Monday, November 11, 2013

Low-Carb Chicken and Sweet Potato Soup


Cookbooks! If anyone else out there is addicted to them, raise your hand! I love checking out cookbooks from the library and browsing them similarly to how most people browse magazines. The pictures, the ideas, the personality of someone's cooking style - I love it all. I usually come away with at least a few new ideas, but every so often I find a gem where it feels like it was a cookbook written just for me. Those are the ones where every single recipe jumps off the page, begging me to make it. Recently, I found one of those. It's called Latin D'Lite by Ingrid Hoffmann. Of Cuban descent, the author apparently was raised in the U.S. watching her mother cook in their family restaurant. As an adult, she wanted to recreate her favorite Latin dishes with a healthier twist - hence the concept of her Latin D'Lite cookbook. I found and adapted this recipe from there.

This is a beautifully colorful soup, packed full of vegetables and plenty of protein with the chicken. It has the comfortable feel of traditional chicken soup, but with a fresh, new Latin flavor twist. Most of the ingredients in this soup were familiar favorites to me, but I had fun with a new ingredient here. I had never eaten or cooked with yuca before (also called cassava - here's a picture if you're interested ... yes, I'm a food nerd!). It is a root vegetable, with a fairly thick, brown skin. Once peeled, the inside is whiter than a potato, and when cooked it turns a translucent color and maintains a thicker texture than most cooked potatoes. I'll be honest, I kind of fell in love with it, along with this fantastic soup.


Low-Carb Chicken and Sweet Potato Soup
8-10 SERVINGS 
PREP: 20-30 minutes           COOK: 90-120 minutes            READY IN: 2-3 hours


  SIMPLE         HEALTHY      YUM
pic name       pic name      pic name

INGREDIENTS


  • 1 rotisserie-style chicken (or 3-4 large chicken breasts)
  • 10-12 cups water (or broth)
  • 1 yellow onion - diced into 1/2 inch pieces
  • 2 large carrots - diced into 1/2 inch pieces
  • 4 celery stalks - diced into 1/4 inch pieces
  • 1 medium red bell pepper - cored, seeded, and diced into 1/2 inch pieces
  • 1 medium yuca, peeled and cut into 1/2 inch cubes
  • 1 large sweet potato, cut into 1/2 inch cubes
  • 1/2 teaspoon ground cumin
  • 1 jalapeño, seeded and minced (or some hot sauce, to taste)
  • 3 garlic cloves, minced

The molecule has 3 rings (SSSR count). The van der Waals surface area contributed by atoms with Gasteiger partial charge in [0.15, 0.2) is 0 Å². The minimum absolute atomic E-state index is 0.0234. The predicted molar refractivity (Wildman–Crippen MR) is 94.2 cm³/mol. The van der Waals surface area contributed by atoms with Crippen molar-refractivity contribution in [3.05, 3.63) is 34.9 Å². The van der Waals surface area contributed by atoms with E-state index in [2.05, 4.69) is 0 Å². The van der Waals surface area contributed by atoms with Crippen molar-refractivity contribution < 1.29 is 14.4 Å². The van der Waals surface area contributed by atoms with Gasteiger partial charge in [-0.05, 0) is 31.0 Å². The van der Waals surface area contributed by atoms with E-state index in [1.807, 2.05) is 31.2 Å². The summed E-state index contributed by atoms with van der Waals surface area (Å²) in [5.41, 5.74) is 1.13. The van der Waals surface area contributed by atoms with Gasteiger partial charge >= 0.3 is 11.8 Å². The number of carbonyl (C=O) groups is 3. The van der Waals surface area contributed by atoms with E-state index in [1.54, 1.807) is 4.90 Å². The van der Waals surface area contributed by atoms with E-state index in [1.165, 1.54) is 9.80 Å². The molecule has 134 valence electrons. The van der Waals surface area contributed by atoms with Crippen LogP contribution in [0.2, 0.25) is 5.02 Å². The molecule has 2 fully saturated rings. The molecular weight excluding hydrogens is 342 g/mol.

• 1/2 tablespoon dried oregano
  • salt and ground pepper
  • 1/4 cup chopped cilantro 
  • lime wedges

DIRECTIONS


  1. If using a rotisserie chicken, remove the meat from the chicken and set aside (the refrigerator would be best). Place the remaining chicken parts (bones, skin) in a large pot and cover with water. Place covered pot on stovetop on medium heat, and lightly boil for 60-90 minutes. This will create a nice broth base for the rest of the soup. Once the broth has cooked, and you are ready to continue with the soup, remove the solid pieces from the pot and discard, leaving the prepared broth. (Alternatively, you can use prepared chicken broth. If so, cook and shred 3-4 chicken breasts in place of the rotisserie chicken.)
  2. Add in the prepared vegetables (onion, carrots, celery, red pepper, yuca, and sweet potato), along with the seasonings (cumin, jalapeño/hot sauce, garlic, oregano, salt, and pepper) to the broth. Add more water if necessary to cover everything adequately (it's a thick, full soup with all the veggies, but the vegetables shouldn't "outnumber" the liquid - it's still a soup, after all!)
  3. Let the soup simmer over medium-low heat for about 30-35 minutes. Check the flavor to see if it needs additional salt. 
  4. Once the soup has cooked and the vegetables are soft, add back in the chicken meat (cutting any large pieces into bite-size pieces). Let the soup simmer another 10-15 minutes, until everything is hot.
  5. Serve the soup generously garnished with cilantro and lime wedges for squeezing. 

NUTRITION FACTS



    2 cup serving    315 calories   5.4 g fat   12.9 g carbs    50.8 g protein    3.7 g sugar
This recipe would also be a really good way to use up leftover turkey after Thanksgiving. You could make up the broth from the turkey bones, or just mix in the turkey meat to the soup.

Recipe adapted from Latin D'Lite by Ingrid Hoffmann.

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